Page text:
10 Beginner Baking Lessons from ‘The Great British Bake Off’
Few baking competition shows offer opportunities for learning moments, but The Great British Bake Off makes room for tips and notes. Because the bakers are amateurs, the judges will frequently talk with them after a challenge about what went wrong and what can be improved. If you’re bad at taking notes, here are a few baking hacks to try in your kitchen courtesy of our favorite big white tent.
1. Let things cool. Always, always wait for your bakes to cool off before decorating. You’ll save yourself so much heartache even if the anticipation is a killer.
2. Time management is everything. Multitasking like a pro is everything if you’re trying to make a multi-tiered cake or multiple baking projects all at once for a big event.
3.Watch your filling ratio. You must to consider the filling-to-cake-to-icing ratios for the most enjoyable bake. Like all good things in life, balance and moderation are key.
4.The drier the fruit, the shorter the fall. When putting fruit into a cake, find a way to dry it before you add to a mix. Otherwise, the fruit will sink — as several unlucky contestants learned in the cherry cake challenge in season one. Toss dried fruit or fresh fruit like cherries in a little flour to soak up the extra moisture before adding them to the batter.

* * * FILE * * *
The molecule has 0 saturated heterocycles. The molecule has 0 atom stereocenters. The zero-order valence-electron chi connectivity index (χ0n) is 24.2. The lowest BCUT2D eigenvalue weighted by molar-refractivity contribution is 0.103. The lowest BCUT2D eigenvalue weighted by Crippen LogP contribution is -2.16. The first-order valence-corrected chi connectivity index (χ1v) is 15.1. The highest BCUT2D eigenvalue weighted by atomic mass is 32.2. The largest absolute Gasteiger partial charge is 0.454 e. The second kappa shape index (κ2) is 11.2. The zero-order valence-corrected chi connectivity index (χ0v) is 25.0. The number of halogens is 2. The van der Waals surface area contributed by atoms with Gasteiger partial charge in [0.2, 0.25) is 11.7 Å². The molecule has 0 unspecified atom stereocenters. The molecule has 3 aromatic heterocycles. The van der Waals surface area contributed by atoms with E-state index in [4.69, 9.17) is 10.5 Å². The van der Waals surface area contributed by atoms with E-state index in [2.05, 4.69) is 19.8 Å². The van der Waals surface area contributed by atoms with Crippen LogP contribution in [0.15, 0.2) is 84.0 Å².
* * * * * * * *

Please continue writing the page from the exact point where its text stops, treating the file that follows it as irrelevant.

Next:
5.Don’t over-knead your dough. Worse even than burning or under-cooking your bread is over-kneading it. Dough that’s been kneaded too much or too long can be flat, hard, and dry on the inside.
6.When in doubt, do the “windowpane test.” If you can see through your dough when stretched out, then you’ve developed enough gluten and it’s ready to proof.
7.Egg wash can throw you off. As one baker learned in season one, egg wash can make rolls appear to be done before they are cooked through.
8.Don’t rush the proofing process. Some bakers feel rushed and will force heat into their dough during the proofing process. Judge Mary Berry says to avoid doing this with certain types of dough like ciabatta, because it can cause it to overproof and then fall flat during baking.
9.Leave room for food to expand as it bakes. Give your cookies space from each other and make room for muffins and rolls to expand. Having your pastries bake on top of each other can cause problems in the evenness of a bake. And then they won’t look uniform when it comes time to decorate.
10.Avoid soggy bottoms. The best thing about pie crust is its flaky and crispy texture. Unfortunately, sometimes fruit-filled pies can make that difficult. If the fruit is overcooked in a pie, it releases too much moisture and makes the crust soggy. Instead, partially bake just the crust before filling it. You also can toss the fruit in a little cornstarch or flour to tie up the water.
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